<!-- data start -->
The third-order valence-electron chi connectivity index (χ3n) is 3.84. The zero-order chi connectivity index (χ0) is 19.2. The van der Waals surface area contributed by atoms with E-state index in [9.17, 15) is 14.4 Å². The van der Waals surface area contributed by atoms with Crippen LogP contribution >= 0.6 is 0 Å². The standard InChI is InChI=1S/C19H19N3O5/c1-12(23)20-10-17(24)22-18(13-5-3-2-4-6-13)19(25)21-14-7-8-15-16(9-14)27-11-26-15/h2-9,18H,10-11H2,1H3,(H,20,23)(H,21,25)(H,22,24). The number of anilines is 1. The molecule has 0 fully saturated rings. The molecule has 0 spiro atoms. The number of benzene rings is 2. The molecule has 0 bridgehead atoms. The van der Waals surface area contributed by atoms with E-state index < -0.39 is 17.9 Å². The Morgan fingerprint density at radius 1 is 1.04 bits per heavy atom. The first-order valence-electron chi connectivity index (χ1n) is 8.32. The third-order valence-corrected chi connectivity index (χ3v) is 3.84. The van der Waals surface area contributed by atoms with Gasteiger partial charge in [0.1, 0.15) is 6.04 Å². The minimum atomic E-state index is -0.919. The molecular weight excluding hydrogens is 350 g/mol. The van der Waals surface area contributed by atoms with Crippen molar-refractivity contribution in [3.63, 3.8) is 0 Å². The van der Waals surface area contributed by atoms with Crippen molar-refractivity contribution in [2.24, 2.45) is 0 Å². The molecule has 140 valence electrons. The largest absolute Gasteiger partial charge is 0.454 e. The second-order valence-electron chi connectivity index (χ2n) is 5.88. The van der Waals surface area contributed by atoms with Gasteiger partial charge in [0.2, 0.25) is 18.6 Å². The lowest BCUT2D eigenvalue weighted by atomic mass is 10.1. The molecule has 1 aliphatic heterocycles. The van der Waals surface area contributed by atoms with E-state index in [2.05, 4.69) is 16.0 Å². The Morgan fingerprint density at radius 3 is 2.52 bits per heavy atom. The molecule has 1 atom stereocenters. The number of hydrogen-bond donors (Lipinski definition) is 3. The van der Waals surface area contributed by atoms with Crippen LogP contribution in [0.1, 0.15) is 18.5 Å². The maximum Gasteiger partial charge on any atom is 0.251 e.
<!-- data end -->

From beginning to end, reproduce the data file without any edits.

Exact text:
The third-order valence-electron chi connectivity index (χ3n) is 3.84. The zero-order chi connectivity index (χ0) is 19.2. The van der Waals surface area contributed by atoms with E-state index in [9.17, 15) is 14.4 Å². The van der Waals surface area contributed by atoms with Crippen LogP contribution >= 0.6 is 0 Å². The standard InChI is InChI=1S/C19H19N3O5/c1-12(23)20-10-17(24)22-18(13-5-3-2-4-6-13)19(25)21-14-7-8-15-16(9-14)27-11-26-15/h2-9,18H,10-11H2,1H3,(H,20,23)(H,21,25)(H,22,24). The number of anilines is 1. The molecule has 0 fully saturated rings. The molecule has 0 spiro atoms. The number of benzene rings is 2. The molecule has 0 bridgehead atoms. The van der Waals surface area contributed by atoms with E-state index < -0.39 is 17.9 Å². The Morgan fingerprint density at radius 1 is 1.04 bits per heavy atom. The first-order valence-electron chi connectivity index (χ1n) is 8.32. The third-order valence-corrected chi connectivity index (χ3v) is 3.84. The van der Waals surface area contributed by atoms with Gasteiger partial charge in [0.1, 0.15) is 6.04 Å². The minimum atomic E-state index is -0.919. The molecular weight excluding hydrogens is 350 g/mol. The van der Waals surface area contributed by atoms with Crippen molar-refractivity contribution in [3.63, 3.8) is 0 Å². The van der Waals surface area contributed by atoms with Crippen molar-refractivity contribution in [2.24, 2.45) is 0 Å². The molecule has 140 valence electrons. The largest absolute Gasteiger partial charge is 0.454 e. The second-order valence-electron chi connectivity index (χ2n) is 5.88. The van der Waals surface area contributed by atoms with Gasteiger partial charge in [0.2, 0.25) is 18.6 Å². The lowest BCUT2D eigenvalue weighted by atomic mass is 10.1. The molecule has 1 aliphatic heterocycles. The van der Waals surface area contributed by atoms with E-state index in [2.05, 4.69) is 16.0 Å². The Morgan fingerprint density at radius 3 is 2.52 bits per heavy atom. The molecule has 1 atom stereocenters. The number of hydrogen-bond donors (Lipinski definition) is 3. The van der Waals surface area contributed by atoms with Crippen LogP contribution in [0.1, 0.15) is 18.5 Å². The maximum Gasteiger partial charge on any atom is 0.251 e.